The Walking Dead Premiere: Fight Fire With Fire
Fans who have complained about The Walking Dead's slow pacing were forced to eat a lot of crow last night. After a relatively glacial fourth season, most of which was spent looking for the "sanctuary" Terminus, the fifth season premiere wrapped up the cliffhanger in about two seconds, included even more gore than usual (if that's possible), and quite literally went out with a bang.
I didn't hate the fourth season. I thought some of it worked, while some of it didn't. The standalone episode with Daryl and Beth was the high point for me, while the episode that focused on Rick and Carl, the two most annoying and least interesting characters on the show, was the nadir. I think the show can and does excel when it slows down, and I'm one of those weirdos who absolutely loved the ethical debates of the second season (maybe the only weirdo?).
That being said, I can see why many are hailing this episode as the best Walking Dead premiere to date. The first five minutes, in which the Terminus cannibals (yes, as we all suspected, they are definitely cannibals), line their victims up by a trough, crack their skulls with a baseball bat, and slit their throats so all the blood can come pouring out into the tub. It was brutal, even by this show's standards. (The actors weren't told what was going to happen, similar to the infamous chestburster scene in Alien, and it shows in their reactions.) It was also poignant, especially since the first victim was Sam, the adorable hippie from the fourth season, played by Gotham's Robin Lord Taylor. In true Walking Dead fashion, the scene managed to be satisfying for gore-porn fans while also driving home one of the major themes of the show. In Shane's words, "You can't just be the good guy and expect to live. Not anymore."
The conflict between surviving in a harsh, violent world and holding on to one's humanity has been the central theme of the show; while the walkers are ostensibly the antagonists, the show is at its most interesting and complex when it explores the ways in which the survivors are becoming closer to the walkers themselves. This theme is illustrated in this episode by many different characters, but none so explicitly as the Termites, who literally eat human flesh. But the episode actually succeeds in getting us to sympathize with them a little, as they were attempting to provide a sanctuary when they were taken over, raped, pillaged, and murdered. Now, they've decided that they're the butchers rather than the cattle. Witnessing the horror they went through made them understandable, if not justified.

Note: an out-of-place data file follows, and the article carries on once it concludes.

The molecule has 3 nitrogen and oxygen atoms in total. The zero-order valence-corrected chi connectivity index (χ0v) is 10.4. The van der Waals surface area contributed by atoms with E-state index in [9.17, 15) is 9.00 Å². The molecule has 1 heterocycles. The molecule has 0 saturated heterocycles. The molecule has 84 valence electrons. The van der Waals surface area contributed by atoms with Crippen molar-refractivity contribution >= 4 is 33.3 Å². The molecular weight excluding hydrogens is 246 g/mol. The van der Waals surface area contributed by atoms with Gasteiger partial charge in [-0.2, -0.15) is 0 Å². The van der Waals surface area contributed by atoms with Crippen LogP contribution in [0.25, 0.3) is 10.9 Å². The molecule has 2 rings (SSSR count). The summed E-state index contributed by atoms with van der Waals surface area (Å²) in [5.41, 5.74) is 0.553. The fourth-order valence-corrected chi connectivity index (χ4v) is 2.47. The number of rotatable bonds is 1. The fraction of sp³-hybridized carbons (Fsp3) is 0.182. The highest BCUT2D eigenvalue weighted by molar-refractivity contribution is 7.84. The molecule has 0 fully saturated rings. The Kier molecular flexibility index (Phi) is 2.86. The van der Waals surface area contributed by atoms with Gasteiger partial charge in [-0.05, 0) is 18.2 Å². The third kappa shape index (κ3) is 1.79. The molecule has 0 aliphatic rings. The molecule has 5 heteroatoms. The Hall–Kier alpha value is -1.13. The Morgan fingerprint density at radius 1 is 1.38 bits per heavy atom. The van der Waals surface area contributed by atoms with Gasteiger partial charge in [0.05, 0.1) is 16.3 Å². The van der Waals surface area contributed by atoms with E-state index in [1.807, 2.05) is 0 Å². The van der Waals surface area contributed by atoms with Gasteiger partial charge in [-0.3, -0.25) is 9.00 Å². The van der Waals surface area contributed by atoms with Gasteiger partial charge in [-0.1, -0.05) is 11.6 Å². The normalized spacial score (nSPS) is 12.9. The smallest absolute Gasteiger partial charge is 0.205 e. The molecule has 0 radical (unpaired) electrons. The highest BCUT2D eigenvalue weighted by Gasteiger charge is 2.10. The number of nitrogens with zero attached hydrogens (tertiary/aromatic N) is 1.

Although their methods for protecting themselves leave something to be desired, they are somewhat relatable, especially since other characters made exactly the same decision, for very similar reasons. The Termites, Tyreese, and Rick all find cruelty and brutality within themselves in the face of viscerally harrowing things happening to innocents. Tyreese was experiencing "erectile dysfunction for killing," as my friend called it, until a Termite threatened to snap baby Judith's neck as she cried. Rick tried his best to hold onto his humanity, becoming a pacifist farmer, refusing to even partake in killing walkers. But then, very similar to the Termites, he became a sadistic, flesh-eating kill machine when men tried to rape his son. While the throat-slitting scene was upsetting, one could argue that Rick biting a man's throat out was equally so. Interestingly, in all three cases, their ability to empathize with tortured innocents counterintuitively pushed them closer to being monsters.